The cockpit voice recorder was recovered and flown to Panama City, then flown to the United States for analysis by the National Transportation Safety Board.2 However, NTSB analysts discovered that the tape was broken due to a maintenance error. Crash investigators had better luck with the flight data recorder, which showed the plane was in a high-speed dive before it broke up.2
The trouble was later traced to a faulty wiring harness to the artificial horizon and attitude indicating instruments, which had an intermittent short circuit due to a pinched wire. As a consequence, it caused the indicator to mislead Capt. Chial into believing he was banking left, prompting him to bank to the right. This eventually rolled the aircraft and caused it to go into a steep dive, with no chance of recovery.2
Also, the tilt switch was found at the scene of the accident in the position of both in VG-1, (both on VG-1). Investigators determined that the tilt switch was moved from the normal position to VG-1, causing crew to find intermittent errors of the flight attitude in their flight instruments.
Specifically, the investigation committee found that probably the attitude indicator Emergency (Stand-by) was available to the flight crew during the intermittent failure of Capt. Chial instruments systems (as the post-impact damage presented by the emergency indicator indicated that it was operating at impact with the ground), but it was not successfully used to identify the errors in the primary flight attitude instruments and to maintain control of the flight, because the airline' training and simulation procedures were made in a different cabin configuration from the aircraft involved, probably causing confusion.
Furthermore, the team found that the standardizing on the fleet cabs was a factor in the accident, because the flight crew repeated previous actions learned in the simulator to select an alternate source of guidance that it would have been appropriate for some of the Copa airplanes with an VG auxiliary font; but on the accident aircraft, the movement of the VG switch to the position of both in VG-1 (both on VG-1) resulted in the loss of reference from VG-2, and further confusion to the pilots.33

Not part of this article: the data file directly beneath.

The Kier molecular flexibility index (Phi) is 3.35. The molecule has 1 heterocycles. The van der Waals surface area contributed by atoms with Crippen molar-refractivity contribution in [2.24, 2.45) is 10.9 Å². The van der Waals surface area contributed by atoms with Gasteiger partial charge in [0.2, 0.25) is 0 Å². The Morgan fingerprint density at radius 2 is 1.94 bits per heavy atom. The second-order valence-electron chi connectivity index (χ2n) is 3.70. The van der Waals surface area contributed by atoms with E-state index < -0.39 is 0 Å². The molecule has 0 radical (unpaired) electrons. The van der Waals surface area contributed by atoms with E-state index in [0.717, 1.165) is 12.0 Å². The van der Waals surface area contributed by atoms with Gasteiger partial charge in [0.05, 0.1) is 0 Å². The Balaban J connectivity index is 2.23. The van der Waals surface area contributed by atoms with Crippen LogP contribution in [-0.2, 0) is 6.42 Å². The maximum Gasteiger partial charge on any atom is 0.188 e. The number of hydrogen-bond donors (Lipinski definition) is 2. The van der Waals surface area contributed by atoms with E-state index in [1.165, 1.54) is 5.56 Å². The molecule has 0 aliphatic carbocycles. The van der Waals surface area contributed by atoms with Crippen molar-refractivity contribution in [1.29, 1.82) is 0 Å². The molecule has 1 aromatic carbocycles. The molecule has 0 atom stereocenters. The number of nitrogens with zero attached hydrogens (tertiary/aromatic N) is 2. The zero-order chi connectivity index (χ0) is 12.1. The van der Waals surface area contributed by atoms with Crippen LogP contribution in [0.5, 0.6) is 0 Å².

The possibility of rudder deflection in flight was discarded as a possible cause of the accident, but it was registered on the Boeing 737 rudder issues as an "accident with suspicious rudder deflection".
Copa had to reorganize the pilot and simulation training procedures after the crash, because it didn't show the difference between the aircraft and the crew' resource management in sufficient detail to give the crew knowledge to overcome intermittent errors in the indication of attitude and to maintain control of the aircraft.
Also, the airline had to reconfigure the working form of the fleet, to the extent that it became one of the most modern and safest airlines in America. The accident remains as the deadliest plane crash in the history of Copa Airlines and the Panamanian aviation (As of 2013).
As of September 2010, Flight 201 still exists as a valid flight number with the same flight path, but is now operated by an Embraer E-190.5
- List of accidents and incidents on commercial airliners grouped by location
- Boeing 737 rudder issues
- "HP-1205CMP COPA Boeing 737-204(A) - cn 22059 / ln 631 - Planespotters.net". planespotters.net. Retrieved 2008-09-06.
- "NOVA: The Mysterious Crash Of Flight 201". The Internet Movie Database. Retrieved 2010-07-28.
- "47 Killed in Crash of Panama Airliner". Los Angeles Times. Retrieved 2012-08-16.
- El Tiempo (June 11, 2012 5:12 AM). "Explosion en avion: fallecen 47 personas". Retrieved June 11, 2012 5:12 AM.
- PlaneCrashInfo.Com - COPA Flight 201 Entry
- Airliners.Net - Pictures of the plane when it was owned by Britannia Airways
- MyAviation.Net - Picture of the plane when it was owned by Copa Airlines
- Accident description at the Aviation Safety Network
- AirDisaster.Com - COPA Flight 201 Entry